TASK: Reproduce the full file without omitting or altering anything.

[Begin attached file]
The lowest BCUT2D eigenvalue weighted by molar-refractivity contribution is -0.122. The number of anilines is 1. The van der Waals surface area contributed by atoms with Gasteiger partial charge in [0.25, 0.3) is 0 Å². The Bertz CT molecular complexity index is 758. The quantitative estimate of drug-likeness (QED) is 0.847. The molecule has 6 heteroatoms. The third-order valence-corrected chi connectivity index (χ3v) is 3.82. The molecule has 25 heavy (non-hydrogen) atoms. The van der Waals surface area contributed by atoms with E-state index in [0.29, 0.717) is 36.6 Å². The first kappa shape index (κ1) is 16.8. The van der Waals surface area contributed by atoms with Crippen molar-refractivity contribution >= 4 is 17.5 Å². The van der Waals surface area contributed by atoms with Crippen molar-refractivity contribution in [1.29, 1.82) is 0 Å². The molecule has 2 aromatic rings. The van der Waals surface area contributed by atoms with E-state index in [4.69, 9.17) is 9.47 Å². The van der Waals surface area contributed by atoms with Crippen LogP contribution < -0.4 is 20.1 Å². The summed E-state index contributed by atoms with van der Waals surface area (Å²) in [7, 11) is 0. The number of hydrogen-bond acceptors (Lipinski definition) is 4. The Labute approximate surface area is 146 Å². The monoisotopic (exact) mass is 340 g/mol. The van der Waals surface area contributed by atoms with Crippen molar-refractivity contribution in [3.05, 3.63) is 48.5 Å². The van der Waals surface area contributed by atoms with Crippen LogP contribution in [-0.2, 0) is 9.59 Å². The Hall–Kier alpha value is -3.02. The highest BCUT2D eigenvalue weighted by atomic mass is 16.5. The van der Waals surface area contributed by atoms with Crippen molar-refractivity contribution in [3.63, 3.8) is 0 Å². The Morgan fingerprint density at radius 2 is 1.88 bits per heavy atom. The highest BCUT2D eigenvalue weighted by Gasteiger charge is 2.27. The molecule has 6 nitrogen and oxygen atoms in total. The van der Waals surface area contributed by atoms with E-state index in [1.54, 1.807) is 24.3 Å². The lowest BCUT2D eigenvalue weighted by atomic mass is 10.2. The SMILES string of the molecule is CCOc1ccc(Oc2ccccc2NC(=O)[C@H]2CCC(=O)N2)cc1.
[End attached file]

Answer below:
The lowest BCUT2D eigenvalue weighted by molar-refractivity contribution is -0.122. The number of anilines is 1. The van der Waals surface area contributed by atoms with Gasteiger partial charge in [0.25, 0.3) is 0 Å². The Bertz CT molecular complexity index is 758. The quantitative estimate of drug-likeness (QED) is 0.847. The molecule has 6 heteroatoms. The third-order valence-corrected chi connectivity index (χ3v) is 3.82. The molecule has 25 heavy (non-hydrogen) atoms. The van der Waals surface area contributed by atoms with E-state index in [0.29, 0.717) is 36.6 Å². The first kappa shape index (κ1) is 16.8. The van der Waals surface area contributed by atoms with Crippen molar-refractivity contribution >= 4 is 17.5 Å². The van der Waals surface area contributed by atoms with Crippen molar-refractivity contribution in [1.29, 1.82) is 0 Å². The molecule has 2 aromatic rings. The van der Waals surface area contributed by atoms with E-state index in [4.69, 9.17) is 9.47 Å². The van der Waals surface area contributed by atoms with Crippen LogP contribution < -0.4 is 20.1 Å². The summed E-state index contributed by atoms with van der Waals surface area (Å²) in [7, 11) is 0. The number of hydrogen-bond acceptors (Lipinski definition) is 4. The Labute approximate surface area is 146 Å². The monoisotopic (exact) mass is 340 g/mol. The van der Waals surface area contributed by atoms with Crippen molar-refractivity contribution in [3.05, 3.63) is 48.5 Å². The van der Waals surface area contributed by atoms with Crippen LogP contribution in [-0.2, 0) is 9.59 Å². The Hall–Kier alpha value is -3.02. The highest BCUT2D eigenvalue weighted by atomic mass is 16.5. The van der Waals surface area contributed by atoms with Crippen molar-refractivity contribution in [3.63, 3.8) is 0 Å². The Morgan fingerprint density at radius 2 is 1.88 bits per heavy atom. The highest BCUT2D eigenvalue weighted by Gasteiger charge is 2.27. The molecule has 6 nitrogen and oxygen atoms in total. The van der Waals surface area contributed by atoms with E-state index in [1.54, 1.807) is 24.3 Å². The lowest BCUT2D eigenvalue weighted by atomic mass is 10.2. The SMILES string of the molecule is CCOc1ccc(Oc2ccccc2NC(=O)[C@H]2CCC(=O)N2)cc1.